WHAT TO DO IF… You feel like your inbox is becoming overwhelming: Use the ‘Three Times a Day’ rule. Once you’ve set your inbox to only retrieve messages when you tell it to, you can go one step further and set yourself a timetable of when in your day it’s best to do that. If you’re working well on your own schedule, then plough on, but if you feel like you’re still checking it multiple times a day and find yourself looking at a heap of unanswered emails, then it’s time to edit in an extra level of organisation. In this case I’d recommend the ‘three times a day’ rule. You check your inbox once in the morning and reply to anything that has come in the previous evening or overnight, then once around lunchtime to do a tidy-up of any urgent morning messages, then do one final check just before you clock off for the day to reply to whatever is left. This is how I personally like to approach my inbox. By checking it three times a day I’m able to keep on top of it, and I don’t feel like it ever gets too overwhelming. Short and sharp bursts work better for me, plus I’m able to catch anything in the net that’s urgent in a timely fashion. It’s about finding those slots of time for you, where you feel like tackling your inbox won’t soak up any super-focused juice that could be better used on other tasks. You want to make your check-ins as short and sweet as possible and at times that don’t eat into times when you’re getting into really meaty to-do list items.
WHAT TO DO IF… You feel like you’re spending your entire day replying to emails: Have a designated reply time. More and more I receive automatically generated responses to emails I send, from recipients who have a designated reply time for their emails. Some only answer emails on a Monday, Wednesday and Friday. Or just twice a week? Or even at 9am every morning? Whatever their designated reply time rules are, they put it in their email signatures and have an automatic reply – a bit like an out-of-office – that lets people in on this and so they know when to expect a reply. Often there will also be a number to call if you need to find something out more urgently. I think this is a win-win for everyone. Those who set these sorts of rules for themselves do so in order to ease the stress of dealing with their inboxes and to free up more time for other endeavours; and those on the receiving end are kept in the loop and so won’t get angsty when a reply takes longer than expected. If you feel like this is something that could work for you and your role, just remember to set up your inbox so an automatic message that details your email strategy goes out to all who email you. A simple: ‘Just a quick note, to keep productivity at a maximum I only check emails on a Monday, Wednesday and Friday, so please bear with me. Your business is very important to me and I will get back to you as soon as I can’ is a good template to use.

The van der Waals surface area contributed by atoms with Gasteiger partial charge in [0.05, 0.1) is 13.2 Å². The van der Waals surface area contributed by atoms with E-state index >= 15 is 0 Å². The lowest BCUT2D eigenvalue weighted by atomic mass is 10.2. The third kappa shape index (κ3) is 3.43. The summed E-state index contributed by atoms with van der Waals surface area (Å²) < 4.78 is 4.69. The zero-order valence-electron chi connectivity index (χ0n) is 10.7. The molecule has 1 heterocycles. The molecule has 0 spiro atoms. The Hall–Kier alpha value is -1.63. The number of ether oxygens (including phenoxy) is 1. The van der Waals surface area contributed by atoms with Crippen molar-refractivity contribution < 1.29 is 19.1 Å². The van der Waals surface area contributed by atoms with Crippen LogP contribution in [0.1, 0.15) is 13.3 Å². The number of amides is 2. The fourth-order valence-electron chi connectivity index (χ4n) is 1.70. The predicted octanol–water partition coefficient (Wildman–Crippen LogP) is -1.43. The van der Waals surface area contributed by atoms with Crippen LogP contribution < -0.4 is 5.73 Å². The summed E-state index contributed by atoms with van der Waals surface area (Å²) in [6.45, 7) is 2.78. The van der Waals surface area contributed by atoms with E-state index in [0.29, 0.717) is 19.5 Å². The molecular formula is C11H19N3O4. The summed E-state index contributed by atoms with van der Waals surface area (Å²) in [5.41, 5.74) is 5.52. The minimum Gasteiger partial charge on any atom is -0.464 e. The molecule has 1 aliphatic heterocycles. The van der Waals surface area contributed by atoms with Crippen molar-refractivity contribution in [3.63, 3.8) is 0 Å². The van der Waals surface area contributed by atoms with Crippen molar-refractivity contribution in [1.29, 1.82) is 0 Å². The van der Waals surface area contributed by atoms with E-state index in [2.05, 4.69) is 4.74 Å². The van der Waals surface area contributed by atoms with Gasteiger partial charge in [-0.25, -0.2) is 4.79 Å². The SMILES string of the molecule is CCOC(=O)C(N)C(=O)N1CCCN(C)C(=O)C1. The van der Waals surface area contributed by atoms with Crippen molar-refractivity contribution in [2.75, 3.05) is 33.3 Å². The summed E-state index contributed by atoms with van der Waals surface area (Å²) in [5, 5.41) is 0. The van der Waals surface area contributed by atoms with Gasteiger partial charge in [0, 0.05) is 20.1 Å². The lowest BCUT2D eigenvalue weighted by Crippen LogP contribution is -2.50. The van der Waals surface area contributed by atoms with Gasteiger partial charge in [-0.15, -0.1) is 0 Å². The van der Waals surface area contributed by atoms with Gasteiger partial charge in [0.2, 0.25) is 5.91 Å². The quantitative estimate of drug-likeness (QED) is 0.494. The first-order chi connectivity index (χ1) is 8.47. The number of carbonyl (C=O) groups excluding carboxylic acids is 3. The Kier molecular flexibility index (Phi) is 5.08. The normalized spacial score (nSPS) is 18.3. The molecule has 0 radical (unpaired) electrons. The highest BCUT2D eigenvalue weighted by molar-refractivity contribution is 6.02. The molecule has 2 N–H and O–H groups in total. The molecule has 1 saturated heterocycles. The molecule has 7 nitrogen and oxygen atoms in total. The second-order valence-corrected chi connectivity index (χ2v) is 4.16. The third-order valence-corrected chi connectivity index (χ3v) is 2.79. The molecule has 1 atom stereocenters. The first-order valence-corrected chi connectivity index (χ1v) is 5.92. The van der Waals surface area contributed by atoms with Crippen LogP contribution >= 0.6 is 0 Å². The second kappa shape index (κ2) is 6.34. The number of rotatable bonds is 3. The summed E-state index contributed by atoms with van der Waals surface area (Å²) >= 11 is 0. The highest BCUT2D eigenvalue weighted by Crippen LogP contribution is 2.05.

WHAT TO DO IF… If it’s just not feasible for you to get your inbox down to zero before the end of the working day: Set yourself your own goal. A lot of us use our inbox as a to-do list of sorts; keeping emails in there until they have been actioned, or followed-up or the piece of work that you’re prepping sent over. That’s how I use it too. Nothing gets filed away until I’ve done whatever those emails required me to do. So actually getting my inbox to zero every evening before I clock off is something that is completely achievable for me some days, but a complete pipe dream on others. And that’s ok. Although zero emails awaiting our replying is the dream, it’s not a failure if it’s not always our reality. So I’d suggest having a number by which you use as a measuring stick for how out of control your inbox is. This number will be different for everyone. For example my lovely managers – Lucy and Millie – set their bar at around the 30 mark. That number for them feels manageable and as close to zero as they’ll ever get, given the demands of the job (looking after a Mariah Carey diva like me takes up a lot of their time as you can imagine). For me I set it around 10-ish. That’s a number that I can easily tend to and get as close to zero as I possible can in an hour or so, depending on what’s being asked of me and it never feels like I’m completely ignoring it or leaving emails answered. Experiment, find your number and make that your goal.
Photos by Emma Croman
‘An Edited Life’ is now available to purchase worldwide HERE